An APS parent since 2007 with three children - one each in high school, middle school and elementary school, along with my experiences at the state and local levels of education and leadership roles in Parent Teacher Associations (PTA) at the local, council and district levels, as well as, service on local governance teams, state, district, and cluster advisory panels and committees positions me as the longest, most engaged and active candidate. From the time I was a preschool room parent, I have been engaged as an active parent, volunteer, and leader to support schools and great experiences for students. My work experience includes marketing positions with The Coca-Cola Company and Wachovia Bank as well as service with the Consulate General of France in Atlanta, Georgia.
The Atlanta Public School budget process should annually review where it can allocate more flexibility in funding to support strategic waivers at the district, cluster, and school levels which will increase student performance, support and enhance student experience. We must continue to question where dollars are being budgeted so that we can move more dollars directly into our schoolhouses to support wrap-around services and enrichment.
This is not a priority driven by policy, however, a priority for every child to have the potential to succeed in education and life. The Board of Education and Superintendent must work with the Mayor and City Council to provide universal (birth to pre-K) options to all our communities offering both free and affordable programs. These centers must have the highest quality of educational and enrichment resources available if we are sincere in our efforts to level the playing field for all children entering Kindergarten.
Wrap Around Services - Many times there are circumstances outside of the schoolhouse that impact children, families and communities. We need to understand the deficits facing communities and get them addressed. The solutions will vary but can be solved through reallocated budget dollars and partnerships to ensure that needs are being met such as adequate healthcare, mental health services, additional tutoring, additional enrichment, safe affordable housing, adequate food, and birth to preschool education.
Invest in People - In the schoolhouse we must find and cultivate strong leaders and mentors. We must invest in professional development and encourage continuous improvement in methodologies and the art of teaching. We must manage students who need additional services by understanding the workload as opposed to the caseload - meaning no longer assigning a number of students to an educator and/or service provider, but understanding the hours involved in servicing the student.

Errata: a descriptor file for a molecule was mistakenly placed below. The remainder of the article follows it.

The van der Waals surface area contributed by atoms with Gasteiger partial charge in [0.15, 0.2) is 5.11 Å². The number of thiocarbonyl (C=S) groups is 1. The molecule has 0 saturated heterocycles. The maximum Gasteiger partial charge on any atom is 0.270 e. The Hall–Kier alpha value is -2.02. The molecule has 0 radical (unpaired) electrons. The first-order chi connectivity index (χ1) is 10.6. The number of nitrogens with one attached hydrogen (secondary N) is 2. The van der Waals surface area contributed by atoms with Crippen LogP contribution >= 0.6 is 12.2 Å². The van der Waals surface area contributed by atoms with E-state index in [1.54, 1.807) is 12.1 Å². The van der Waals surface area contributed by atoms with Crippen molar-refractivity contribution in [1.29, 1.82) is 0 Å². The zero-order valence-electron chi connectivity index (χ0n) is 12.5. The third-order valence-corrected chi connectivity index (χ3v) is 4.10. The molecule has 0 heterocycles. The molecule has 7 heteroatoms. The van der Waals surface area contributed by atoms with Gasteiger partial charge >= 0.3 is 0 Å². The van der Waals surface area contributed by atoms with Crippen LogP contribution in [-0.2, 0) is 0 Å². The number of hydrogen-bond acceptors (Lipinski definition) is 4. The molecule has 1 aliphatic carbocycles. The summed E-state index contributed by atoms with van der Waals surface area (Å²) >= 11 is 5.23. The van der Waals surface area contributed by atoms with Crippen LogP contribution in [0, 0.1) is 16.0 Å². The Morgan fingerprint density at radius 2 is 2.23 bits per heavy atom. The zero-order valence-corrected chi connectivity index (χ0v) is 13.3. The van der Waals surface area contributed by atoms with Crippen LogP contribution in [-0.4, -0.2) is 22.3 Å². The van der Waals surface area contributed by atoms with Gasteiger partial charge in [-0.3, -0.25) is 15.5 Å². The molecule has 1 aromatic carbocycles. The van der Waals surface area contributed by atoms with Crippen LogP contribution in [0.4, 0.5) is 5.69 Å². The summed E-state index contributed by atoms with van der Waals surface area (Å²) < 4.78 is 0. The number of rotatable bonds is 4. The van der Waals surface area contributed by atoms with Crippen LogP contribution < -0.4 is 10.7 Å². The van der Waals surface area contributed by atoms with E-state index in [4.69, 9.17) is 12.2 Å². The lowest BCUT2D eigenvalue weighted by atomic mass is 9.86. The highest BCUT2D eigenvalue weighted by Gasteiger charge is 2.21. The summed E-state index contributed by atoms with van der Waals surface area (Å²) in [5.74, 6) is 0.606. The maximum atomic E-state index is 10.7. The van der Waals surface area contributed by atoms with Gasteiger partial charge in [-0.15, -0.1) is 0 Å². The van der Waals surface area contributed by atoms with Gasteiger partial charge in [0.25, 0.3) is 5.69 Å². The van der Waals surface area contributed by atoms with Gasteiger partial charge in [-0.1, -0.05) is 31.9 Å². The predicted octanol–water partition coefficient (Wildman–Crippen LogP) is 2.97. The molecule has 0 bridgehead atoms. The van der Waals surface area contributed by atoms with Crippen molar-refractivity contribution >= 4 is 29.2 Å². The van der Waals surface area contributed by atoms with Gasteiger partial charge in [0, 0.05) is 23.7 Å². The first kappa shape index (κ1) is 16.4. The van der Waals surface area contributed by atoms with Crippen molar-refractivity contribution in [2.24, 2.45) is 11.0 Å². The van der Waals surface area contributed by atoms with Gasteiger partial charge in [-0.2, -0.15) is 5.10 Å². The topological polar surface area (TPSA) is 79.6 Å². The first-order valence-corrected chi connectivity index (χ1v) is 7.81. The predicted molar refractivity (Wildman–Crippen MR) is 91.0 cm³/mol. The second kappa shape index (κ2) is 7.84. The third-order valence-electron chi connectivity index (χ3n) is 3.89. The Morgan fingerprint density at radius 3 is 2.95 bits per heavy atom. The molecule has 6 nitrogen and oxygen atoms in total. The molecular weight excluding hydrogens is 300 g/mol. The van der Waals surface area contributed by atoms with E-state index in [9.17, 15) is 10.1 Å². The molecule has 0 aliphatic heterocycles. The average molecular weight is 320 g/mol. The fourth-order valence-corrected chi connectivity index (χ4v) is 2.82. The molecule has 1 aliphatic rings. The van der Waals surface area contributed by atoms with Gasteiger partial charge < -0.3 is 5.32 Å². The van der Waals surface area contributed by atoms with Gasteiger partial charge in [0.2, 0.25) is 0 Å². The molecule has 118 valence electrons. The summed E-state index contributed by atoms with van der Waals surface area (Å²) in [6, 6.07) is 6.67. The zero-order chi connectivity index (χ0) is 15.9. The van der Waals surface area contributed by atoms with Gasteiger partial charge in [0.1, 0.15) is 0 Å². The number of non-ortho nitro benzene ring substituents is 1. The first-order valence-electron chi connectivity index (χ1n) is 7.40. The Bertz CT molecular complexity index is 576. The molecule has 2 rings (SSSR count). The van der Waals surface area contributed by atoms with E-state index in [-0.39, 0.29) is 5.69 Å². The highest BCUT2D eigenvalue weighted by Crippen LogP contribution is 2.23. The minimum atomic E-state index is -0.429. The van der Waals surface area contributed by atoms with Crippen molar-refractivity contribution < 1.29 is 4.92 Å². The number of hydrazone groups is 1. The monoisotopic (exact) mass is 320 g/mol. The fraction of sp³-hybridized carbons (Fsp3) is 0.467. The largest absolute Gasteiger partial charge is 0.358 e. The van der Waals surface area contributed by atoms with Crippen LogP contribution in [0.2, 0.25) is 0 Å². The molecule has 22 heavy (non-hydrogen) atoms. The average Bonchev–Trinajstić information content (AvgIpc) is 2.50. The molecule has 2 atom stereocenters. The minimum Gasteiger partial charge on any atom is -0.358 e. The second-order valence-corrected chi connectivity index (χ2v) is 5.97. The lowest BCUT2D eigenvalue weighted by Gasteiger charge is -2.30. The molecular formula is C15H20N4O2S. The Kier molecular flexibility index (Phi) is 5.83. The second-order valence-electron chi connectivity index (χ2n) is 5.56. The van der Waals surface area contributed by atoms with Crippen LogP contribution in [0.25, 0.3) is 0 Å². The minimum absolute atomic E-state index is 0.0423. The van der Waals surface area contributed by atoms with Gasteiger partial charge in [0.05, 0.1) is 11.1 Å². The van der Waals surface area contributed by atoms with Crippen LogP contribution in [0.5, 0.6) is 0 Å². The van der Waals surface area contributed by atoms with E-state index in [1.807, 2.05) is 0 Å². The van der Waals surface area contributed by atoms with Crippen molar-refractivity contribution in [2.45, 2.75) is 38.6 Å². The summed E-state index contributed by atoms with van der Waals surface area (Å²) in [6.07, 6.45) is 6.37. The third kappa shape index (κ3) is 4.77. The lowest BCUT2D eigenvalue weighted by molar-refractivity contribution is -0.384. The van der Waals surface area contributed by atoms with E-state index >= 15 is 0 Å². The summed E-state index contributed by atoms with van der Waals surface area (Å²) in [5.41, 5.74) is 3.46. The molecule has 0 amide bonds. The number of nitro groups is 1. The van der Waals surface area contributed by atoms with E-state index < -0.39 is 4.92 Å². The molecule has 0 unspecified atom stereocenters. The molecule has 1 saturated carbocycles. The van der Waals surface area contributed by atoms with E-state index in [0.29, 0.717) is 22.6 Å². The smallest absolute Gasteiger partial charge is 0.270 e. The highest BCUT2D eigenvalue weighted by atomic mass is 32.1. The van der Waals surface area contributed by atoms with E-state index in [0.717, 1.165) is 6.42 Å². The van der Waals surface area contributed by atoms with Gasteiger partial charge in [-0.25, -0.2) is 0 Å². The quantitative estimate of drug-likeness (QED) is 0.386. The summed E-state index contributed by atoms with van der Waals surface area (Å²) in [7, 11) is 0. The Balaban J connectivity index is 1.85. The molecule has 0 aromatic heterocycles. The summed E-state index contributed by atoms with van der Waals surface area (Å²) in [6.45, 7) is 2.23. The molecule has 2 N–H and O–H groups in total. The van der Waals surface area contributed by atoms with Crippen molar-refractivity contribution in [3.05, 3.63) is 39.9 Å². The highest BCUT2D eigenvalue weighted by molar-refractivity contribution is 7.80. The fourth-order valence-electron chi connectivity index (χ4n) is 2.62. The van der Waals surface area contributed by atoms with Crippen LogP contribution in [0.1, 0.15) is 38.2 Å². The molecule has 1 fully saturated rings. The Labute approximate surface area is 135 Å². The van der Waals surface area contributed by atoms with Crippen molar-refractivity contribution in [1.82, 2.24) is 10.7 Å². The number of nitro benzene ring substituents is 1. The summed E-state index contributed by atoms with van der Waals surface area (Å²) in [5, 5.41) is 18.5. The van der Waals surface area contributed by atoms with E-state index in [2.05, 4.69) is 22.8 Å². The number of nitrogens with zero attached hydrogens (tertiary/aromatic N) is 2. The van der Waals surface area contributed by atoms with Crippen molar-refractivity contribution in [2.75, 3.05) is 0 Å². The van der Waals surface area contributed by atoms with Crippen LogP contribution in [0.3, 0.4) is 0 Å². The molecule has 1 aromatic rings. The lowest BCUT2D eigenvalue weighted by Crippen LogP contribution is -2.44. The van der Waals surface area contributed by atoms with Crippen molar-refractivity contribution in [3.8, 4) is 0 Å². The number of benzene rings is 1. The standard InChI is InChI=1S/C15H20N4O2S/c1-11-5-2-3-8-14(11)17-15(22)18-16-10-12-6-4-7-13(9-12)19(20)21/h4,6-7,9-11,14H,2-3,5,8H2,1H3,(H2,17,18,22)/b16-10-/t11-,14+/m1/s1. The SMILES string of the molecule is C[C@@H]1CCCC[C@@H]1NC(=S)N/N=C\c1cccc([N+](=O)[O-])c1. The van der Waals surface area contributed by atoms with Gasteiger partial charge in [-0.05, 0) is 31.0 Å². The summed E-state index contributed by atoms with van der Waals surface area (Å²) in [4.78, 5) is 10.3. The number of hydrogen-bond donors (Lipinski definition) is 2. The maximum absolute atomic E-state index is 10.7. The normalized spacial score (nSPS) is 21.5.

Waivers from the state is the best educational reform to support the district. We know the benefits of public and private partnerships, the positive results of providing birth to preschool education, offering Saturday school, an extended calendar and school day, the benefits of extra recess and the options of various extracurricular activities, the requirements of family engagement, and the power a community can have in driving the direction of its school with strong leadership and flexibility. As a charter system, the ability for clusters to ideate and innovate on an educational framework which works best for its community, will leverage the educational reform/s needed. By allowing communities the flexibility to define expectations and deliverables with the BOE and district making it a priority to provide the resources and supports necessary for success, we will see new processes evolve and yield the excellence we know can be achieved for all students.
By supporting the charter system with its ability to apply for waivers from the state to enhance innovation and "best practices," and with the implementation of local governance teams which develop the strategic plan of the school and understand the needs and wants of the community, along with the cluster advisory teams which work on the educational framework of the cluster and K-12 vertical and horizontal alignments, we can address student achievement and increase graduation rates.
This structure supported by driving budget dollars into schoolhouses; ensuring universal preschool so that all children are "Kindergarten Ready" day one; rich options in CTAE - Career, Technical and Agricultural Education - coupled with dual enrollment in vocation, technical and 4-year colleges; a focus on continuos improvement and professional development in strong school leaders and teachers; and a well-developed plan in educational and instructional technology, will support growth in both.